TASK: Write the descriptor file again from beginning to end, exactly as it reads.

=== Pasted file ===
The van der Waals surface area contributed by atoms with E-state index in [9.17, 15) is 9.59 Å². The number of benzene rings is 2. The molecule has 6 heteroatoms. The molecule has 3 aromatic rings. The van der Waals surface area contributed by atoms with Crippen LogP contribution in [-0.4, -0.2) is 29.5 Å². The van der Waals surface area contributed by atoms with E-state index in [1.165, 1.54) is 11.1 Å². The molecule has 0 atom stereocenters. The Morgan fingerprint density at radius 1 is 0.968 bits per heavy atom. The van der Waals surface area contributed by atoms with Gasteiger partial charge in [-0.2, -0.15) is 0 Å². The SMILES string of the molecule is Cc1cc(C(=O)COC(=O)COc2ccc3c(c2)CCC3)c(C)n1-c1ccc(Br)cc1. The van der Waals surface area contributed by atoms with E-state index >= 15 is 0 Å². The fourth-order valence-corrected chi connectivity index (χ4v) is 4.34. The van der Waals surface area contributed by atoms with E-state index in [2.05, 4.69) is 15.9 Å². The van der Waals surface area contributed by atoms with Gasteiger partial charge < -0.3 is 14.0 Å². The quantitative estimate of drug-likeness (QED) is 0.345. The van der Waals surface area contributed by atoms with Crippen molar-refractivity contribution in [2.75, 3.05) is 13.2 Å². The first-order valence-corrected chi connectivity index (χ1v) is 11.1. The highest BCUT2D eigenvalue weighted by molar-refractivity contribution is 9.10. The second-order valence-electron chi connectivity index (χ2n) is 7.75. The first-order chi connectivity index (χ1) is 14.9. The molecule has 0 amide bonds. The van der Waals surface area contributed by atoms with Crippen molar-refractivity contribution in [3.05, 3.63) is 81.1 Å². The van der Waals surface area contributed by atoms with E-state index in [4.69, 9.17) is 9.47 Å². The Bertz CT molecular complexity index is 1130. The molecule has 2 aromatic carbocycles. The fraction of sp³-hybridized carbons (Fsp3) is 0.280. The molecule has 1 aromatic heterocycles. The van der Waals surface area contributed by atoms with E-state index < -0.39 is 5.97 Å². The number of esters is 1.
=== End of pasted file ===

The van der Waals surface area contributed by atoms with E-state index in [9.17, 15) is 9.59 Å². The number of benzene rings is 2. The molecule has 6 heteroatoms. The molecule has 3 aromatic rings. The van der Waals surface area contributed by atoms with Crippen LogP contribution in [-0.4, -0.2) is 29.5 Å². The van der Waals surface area contributed by atoms with E-state index in [1.165, 1.54) is 11.1 Å². The molecule has 0 atom stereocenters. The Morgan fingerprint density at radius 1 is 0.968 bits per heavy atom. The van der Waals surface area contributed by atoms with Gasteiger partial charge in [-0.2, -0.15) is 0 Å². The SMILES string of the molecule is Cc1cc(C(=O)COC(=O)COc2ccc3c(c2)CCC3)c(C)n1-c1ccc(Br)cc1. The van der Waals surface area contributed by atoms with E-state index >= 15 is 0 Å². The fourth-order valence-corrected chi connectivity index (χ4v) is 4.34. The van der Waals surface area contributed by atoms with E-state index in [2.05, 4.69) is 15.9 Å². The van der Waals surface area contributed by atoms with Gasteiger partial charge < -0.3 is 14.0 Å². The quantitative estimate of drug-likeness (QED) is 0.345. The van der Waals surface area contributed by atoms with Crippen molar-refractivity contribution in [2.75, 3.05) is 13.2 Å². The first-order valence-corrected chi connectivity index (χ1v) is 11.1. The highest BCUT2D eigenvalue weighted by molar-refractivity contribution is 9.10. The second-order valence-electron chi connectivity index (χ2n) is 7.75. The first-order chi connectivity index (χ1) is 14.9. The molecule has 0 amide bonds. The van der Waals surface area contributed by atoms with Crippen molar-refractivity contribution in [3.05, 3.63) is 81.1 Å². The van der Waals surface area contributed by atoms with E-state index in [4.69, 9.17) is 9.47 Å². The Bertz CT molecular complexity index is 1130. The molecule has 2 aromatic carbocycles. The fraction of sp³-hybridized carbons (Fsp3) is 0.280. The molecule has 1 aromatic heterocycles. The van der Waals surface area contributed by atoms with E-state index < -0.39 is 5.97 Å². The number of esters is 1.